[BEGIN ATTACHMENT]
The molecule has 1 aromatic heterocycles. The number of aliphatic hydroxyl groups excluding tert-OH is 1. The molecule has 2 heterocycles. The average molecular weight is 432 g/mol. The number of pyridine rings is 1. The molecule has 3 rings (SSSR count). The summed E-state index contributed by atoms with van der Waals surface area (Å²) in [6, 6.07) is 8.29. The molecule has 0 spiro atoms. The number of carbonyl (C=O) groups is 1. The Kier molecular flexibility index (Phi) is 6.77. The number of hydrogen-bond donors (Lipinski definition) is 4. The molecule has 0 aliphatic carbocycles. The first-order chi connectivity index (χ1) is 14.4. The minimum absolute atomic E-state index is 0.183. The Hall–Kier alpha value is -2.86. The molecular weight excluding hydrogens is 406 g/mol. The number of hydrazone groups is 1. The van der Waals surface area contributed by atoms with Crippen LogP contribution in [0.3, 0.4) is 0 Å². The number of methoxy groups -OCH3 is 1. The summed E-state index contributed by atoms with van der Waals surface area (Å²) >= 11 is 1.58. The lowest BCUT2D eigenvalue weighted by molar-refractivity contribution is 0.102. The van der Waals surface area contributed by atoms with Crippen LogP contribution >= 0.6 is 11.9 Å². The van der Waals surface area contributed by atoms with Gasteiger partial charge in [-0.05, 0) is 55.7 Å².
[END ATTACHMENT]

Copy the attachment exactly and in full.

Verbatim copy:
The molecule has 1 aromatic heterocycles. The number of aliphatic hydroxyl groups excluding tert-OH is 1. The molecule has 2 heterocycles. The average molecular weight is 432 g/mol. The number of pyridine rings is 1. The molecule has 3 rings (SSSR count). The summed E-state index contributed by atoms with van der Waals surface area (Å²) in [6, 6.07) is 8.29. The molecule has 0 spiro atoms. The number of carbonyl (C=O) groups is 1. The Kier molecular flexibility index (Phi) is 6.77. The number of hydrogen-bond donors (Lipinski definition) is 4. The molecule has 0 aliphatic carbocycles. The first-order chi connectivity index (χ1) is 14.4. The minimum absolute atomic E-state index is 0.183. The Hall–Kier alpha value is -2.86. The molecular weight excluding hydrogens is 406 g/mol. The number of hydrazone groups is 1. The van der Waals surface area contributed by atoms with Crippen LogP contribution in [0.3, 0.4) is 0 Å². The number of methoxy groups -OCH3 is 1. The summed E-state index contributed by atoms with van der Waals surface area (Å²) >= 11 is 1.58. The lowest BCUT2D eigenvalue weighted by molar-refractivity contribution is 0.102. The van der Waals surface area contributed by atoms with Crippen LogP contribution >= 0.6 is 11.9 Å². The van der Waals surface area contributed by atoms with Gasteiger partial charge in [-0.05, 0) is 55.7 Å².